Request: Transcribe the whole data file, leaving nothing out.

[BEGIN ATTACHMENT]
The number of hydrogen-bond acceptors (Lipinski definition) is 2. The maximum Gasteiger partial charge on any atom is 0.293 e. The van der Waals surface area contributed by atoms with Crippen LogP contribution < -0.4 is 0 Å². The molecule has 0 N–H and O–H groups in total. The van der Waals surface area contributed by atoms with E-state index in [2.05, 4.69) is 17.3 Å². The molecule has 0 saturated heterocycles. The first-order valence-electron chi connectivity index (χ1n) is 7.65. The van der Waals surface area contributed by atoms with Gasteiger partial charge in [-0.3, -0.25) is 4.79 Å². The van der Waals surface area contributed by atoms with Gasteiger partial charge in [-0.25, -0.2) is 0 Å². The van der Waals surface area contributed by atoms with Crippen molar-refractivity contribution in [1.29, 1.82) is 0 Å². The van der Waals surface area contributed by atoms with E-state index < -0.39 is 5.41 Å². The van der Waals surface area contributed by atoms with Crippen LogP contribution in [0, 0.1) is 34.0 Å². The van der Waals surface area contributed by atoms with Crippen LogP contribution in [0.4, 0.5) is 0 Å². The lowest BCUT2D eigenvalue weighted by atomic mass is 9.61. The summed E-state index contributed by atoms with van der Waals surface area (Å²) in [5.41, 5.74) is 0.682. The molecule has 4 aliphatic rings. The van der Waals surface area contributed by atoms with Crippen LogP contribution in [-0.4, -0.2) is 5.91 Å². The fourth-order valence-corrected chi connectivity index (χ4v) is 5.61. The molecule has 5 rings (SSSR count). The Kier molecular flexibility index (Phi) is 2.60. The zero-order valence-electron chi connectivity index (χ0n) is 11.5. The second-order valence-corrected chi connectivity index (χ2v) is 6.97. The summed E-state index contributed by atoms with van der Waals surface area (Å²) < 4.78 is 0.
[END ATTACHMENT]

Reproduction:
The number of hydrogen-bond acceptors (Lipinski definition) is 2. The maximum Gasteiger partial charge on any atom is 0.293 e. The van der Waals surface area contributed by atoms with Crippen LogP contribution < -0.4 is 0 Å². The molecule has 0 N–H and O–H groups in total. The van der Waals surface area contributed by atoms with E-state index in [2.05, 4.69) is 17.3 Å². The molecule has 0 saturated heterocycles. The first-order valence-electron chi connectivity index (χ1n) is 7.65. The van der Waals surface area contributed by atoms with Gasteiger partial charge in [-0.3, -0.25) is 4.79 Å². The van der Waals surface area contributed by atoms with Gasteiger partial charge in [-0.25, -0.2) is 0 Å². The van der Waals surface area contributed by atoms with Crippen molar-refractivity contribution in [1.29, 1.82) is 0 Å². The van der Waals surface area contributed by atoms with E-state index < -0.39 is 5.41 Å². The van der Waals surface area contributed by atoms with Crippen LogP contribution in [0, 0.1) is 34.0 Å². The van der Waals surface area contributed by atoms with Crippen LogP contribution in [0.4, 0.5) is 0 Å². The lowest BCUT2D eigenvalue weighted by atomic mass is 9.61. The summed E-state index contributed by atoms with van der Waals surface area (Å²) in [5.41, 5.74) is 0.682. The molecule has 4 aliphatic rings. The van der Waals surface area contributed by atoms with Crippen LogP contribution in [-0.4, -0.2) is 5.91 Å². The fourth-order valence-corrected chi connectivity index (χ4v) is 5.61. The molecule has 5 rings (SSSR count). The Kier molecular flexibility index (Phi) is 2.60. The zero-order valence-electron chi connectivity index (χ0n) is 11.5. The second-order valence-corrected chi connectivity index (χ2v) is 6.97. The summed E-state index contributed by atoms with van der Waals surface area (Å²) < 4.78 is 0.